When does A lead to B?
A Palm Beach County judge must decide whether to make that call himself or let a jury rule on whether the Lyft ride-hailing company is liable for the early morning crash on July 9 that killed 13-year-old honor student Karenine Saint Louis.
Palm Beach County Circuit Judge Judge Donald W. Hafele heard arguments Monday — the day before what would have been Karenine’s 14th birthday — in a motion by Lyft to throw out the suit.
Hafele said he’d rule later on the motion, which he said was joined by the driver, Jimmy Aguirre, who also is a defendant.
But his questions and comments hinted he had a problem with finding Lyft at fault for something that happened hours after it exited the drama.
“How far did this go?” Hafele said in court Monday. “If this happened two days later, would there be any difference?”
Scott Fischer, a lawyer for the girl’s parents, responded, “If it was days later, we wouldn’t be here.”
Jimmy Aguirre sat in the back with his father. The girl’s mother, Josie Saint Fleur, and her father, Antoine Saint Louis, who lives in Haiti, sat at a table with lawyers. No one would comment afterward.
The “intervening cause” legal concept argues that a party can’t be responsible if something happens between an act and an injury and it can’t be proven that the initial act directly caused the damage.
That this case revolves around that issue was not lost on Hafele, who noted the appearance of Kara Rockenbach, a top appeals lawyer, on behalf of Karenine’s parents.
Rockenbach insisted to the judge that it was for a jury to decide whether “it is reasonably foreseeable that danger or harm” could have ensued “when you take a minor 13-year-old girl in pajamas and remove her from her community at 1 a.m.”
Lawyers say that late on the evening of July 8, the two teens discussed a clandestine rendezvous at the boy’s Greenacres home, 8 miles from Karenine’s home in suburban Boynton Beach. The girl’s grandmother was asleep and her mother, a nurse who was working an overnight shift, thought she was home in her bed. The mother has said she had never heard of the boy before the crash.
The suit says Karenine and Jimmy decided to call Lyft. It says Leonardo Zambrano Dey — the Lyft driver who also is a defendant in the suit— picked up Karenine just after 1:10 a.m. and dropped her about 15 minutes later at the boy’s home. Dey, the suit says, spoke no English and didn’t know Lyft barred transporting minors.
“He picked her up, asked her no questions,” plaintiffs’ lawyer Fischer argued. “And she never came home alive.”
About 4½ hours after the ride, the suit says, Jimmy discovered the balance was too low on his parents’ Lyft account, and he “had no option” to sneak her back home except to drive her.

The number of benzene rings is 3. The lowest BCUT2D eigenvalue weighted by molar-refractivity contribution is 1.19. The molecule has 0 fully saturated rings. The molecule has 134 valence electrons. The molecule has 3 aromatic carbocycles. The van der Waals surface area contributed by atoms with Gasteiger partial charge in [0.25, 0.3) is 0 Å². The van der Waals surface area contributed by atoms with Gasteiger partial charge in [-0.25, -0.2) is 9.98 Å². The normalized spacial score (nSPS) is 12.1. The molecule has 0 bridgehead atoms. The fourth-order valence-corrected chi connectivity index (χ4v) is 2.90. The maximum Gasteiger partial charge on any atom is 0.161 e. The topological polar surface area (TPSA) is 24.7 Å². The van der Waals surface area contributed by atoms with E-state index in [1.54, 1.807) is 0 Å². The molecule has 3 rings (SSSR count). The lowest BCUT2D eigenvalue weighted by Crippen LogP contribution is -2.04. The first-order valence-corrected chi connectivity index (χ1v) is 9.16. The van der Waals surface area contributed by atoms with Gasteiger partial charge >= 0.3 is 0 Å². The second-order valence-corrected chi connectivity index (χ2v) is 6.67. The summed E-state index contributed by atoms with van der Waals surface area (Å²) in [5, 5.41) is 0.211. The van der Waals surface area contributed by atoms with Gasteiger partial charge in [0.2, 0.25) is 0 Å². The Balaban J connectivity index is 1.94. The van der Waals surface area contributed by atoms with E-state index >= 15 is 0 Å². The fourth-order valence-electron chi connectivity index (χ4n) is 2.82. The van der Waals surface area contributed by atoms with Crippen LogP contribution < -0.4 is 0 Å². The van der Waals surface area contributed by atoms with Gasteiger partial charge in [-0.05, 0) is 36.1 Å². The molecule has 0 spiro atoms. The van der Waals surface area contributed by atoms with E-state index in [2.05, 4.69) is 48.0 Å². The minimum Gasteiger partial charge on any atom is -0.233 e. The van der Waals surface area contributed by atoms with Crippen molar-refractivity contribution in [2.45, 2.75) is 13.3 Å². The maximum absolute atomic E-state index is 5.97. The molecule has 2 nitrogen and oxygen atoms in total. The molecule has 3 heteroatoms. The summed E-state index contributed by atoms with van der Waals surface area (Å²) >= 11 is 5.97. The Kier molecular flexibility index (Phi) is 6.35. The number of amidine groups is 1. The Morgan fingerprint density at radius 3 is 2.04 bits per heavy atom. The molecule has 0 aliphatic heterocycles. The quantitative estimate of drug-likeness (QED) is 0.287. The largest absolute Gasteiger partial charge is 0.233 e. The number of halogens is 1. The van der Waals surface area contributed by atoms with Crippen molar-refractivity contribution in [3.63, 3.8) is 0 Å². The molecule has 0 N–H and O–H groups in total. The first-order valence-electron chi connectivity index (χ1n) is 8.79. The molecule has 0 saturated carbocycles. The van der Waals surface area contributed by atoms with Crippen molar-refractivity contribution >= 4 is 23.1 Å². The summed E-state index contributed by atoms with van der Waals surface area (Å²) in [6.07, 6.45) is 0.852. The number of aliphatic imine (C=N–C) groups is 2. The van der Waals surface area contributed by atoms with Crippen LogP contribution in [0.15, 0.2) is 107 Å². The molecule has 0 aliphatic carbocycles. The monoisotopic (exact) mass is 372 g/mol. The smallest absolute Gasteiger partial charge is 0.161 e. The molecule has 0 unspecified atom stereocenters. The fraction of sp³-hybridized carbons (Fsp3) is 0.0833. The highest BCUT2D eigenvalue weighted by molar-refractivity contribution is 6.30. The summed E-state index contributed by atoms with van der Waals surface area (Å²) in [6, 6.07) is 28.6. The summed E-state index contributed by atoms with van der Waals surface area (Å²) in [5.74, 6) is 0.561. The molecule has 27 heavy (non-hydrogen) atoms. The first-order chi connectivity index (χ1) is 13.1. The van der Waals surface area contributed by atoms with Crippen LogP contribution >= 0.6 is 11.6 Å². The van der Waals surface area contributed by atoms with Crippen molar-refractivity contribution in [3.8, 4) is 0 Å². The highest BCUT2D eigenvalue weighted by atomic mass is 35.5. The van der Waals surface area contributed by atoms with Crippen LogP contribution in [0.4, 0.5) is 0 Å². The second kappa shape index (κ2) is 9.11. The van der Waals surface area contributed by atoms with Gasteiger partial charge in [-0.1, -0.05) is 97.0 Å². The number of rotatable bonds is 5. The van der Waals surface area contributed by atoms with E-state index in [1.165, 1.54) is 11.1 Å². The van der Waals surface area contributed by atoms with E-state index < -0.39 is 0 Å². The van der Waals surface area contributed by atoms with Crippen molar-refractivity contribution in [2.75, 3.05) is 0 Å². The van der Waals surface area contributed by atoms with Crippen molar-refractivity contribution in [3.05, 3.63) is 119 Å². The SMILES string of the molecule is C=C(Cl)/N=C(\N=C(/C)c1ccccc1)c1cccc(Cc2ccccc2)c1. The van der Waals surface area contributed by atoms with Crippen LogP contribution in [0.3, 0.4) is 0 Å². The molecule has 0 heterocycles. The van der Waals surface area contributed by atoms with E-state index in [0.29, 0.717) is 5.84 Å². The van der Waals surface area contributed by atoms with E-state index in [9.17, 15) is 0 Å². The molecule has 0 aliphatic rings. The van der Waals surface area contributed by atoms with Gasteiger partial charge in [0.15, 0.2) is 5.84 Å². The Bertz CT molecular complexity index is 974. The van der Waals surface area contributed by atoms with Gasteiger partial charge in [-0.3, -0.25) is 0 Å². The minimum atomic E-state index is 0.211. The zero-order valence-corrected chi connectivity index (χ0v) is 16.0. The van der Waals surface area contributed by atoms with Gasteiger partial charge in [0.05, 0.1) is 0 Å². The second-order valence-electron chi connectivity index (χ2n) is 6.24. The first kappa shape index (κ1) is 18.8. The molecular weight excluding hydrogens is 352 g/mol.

State records show the boy, who’s since turned 18, had a Class E learner’s permit, which requires someone who’s at least 21 years old to be in the front seat when he drives. The state later suspended his license.
A Palm Beach County Sheriff’s Office report on the crash says the two were the only ones in the 2002 Ford F-150, the girl in front, when Aguirre lost control on a wet street at about 5:30 a.m and slammed into two trees on southbound Jog Road, south of Lantana Road. Jimmy suffered minor injuries.
The sheriff’s office has said it does not plan to file criminal charges in the crash. It still could issue traffic charges. The agency says it will provide neither additional details nor documents because its investigation is not finished. A crash report said neither person wore seat belts. There’s no indication that either alcohol or drugs were involved.
“It’s absolutely a tragic, sad circumstance that brings us here,” Lyft attorney Andrew Kemp-Gerstel said Monday in court. But, he said, Lyft can’t possibly have foreseen the fatal crash.
“Is there any end to damage that can occur to a person after being dropped off by a Lyft driver that could cause us to be held liable?” Kemp-Gerstel said.
And Hilton Napoleon II, a lawyer for Dey, the Lyft driver, noted that Karenine had other potential means to get to Aguirre’s home.
“She could have took a train,” he said. “Is every transportation company going to be responsible for verifying a person’s age?”
That prompted Fischer to say, “I just want to focus on what actually did happen,” repeating that a jury should be permitted to decide this case.
Ultimately, the judge said, the driver left behind a person who was very much alive.
“There’s nothing wrong with the delivery per se other than the allegation that this Lyft driver should have ID’d her,” the judge said. “The delivery of the child was successful. It’s what transpired hours later.”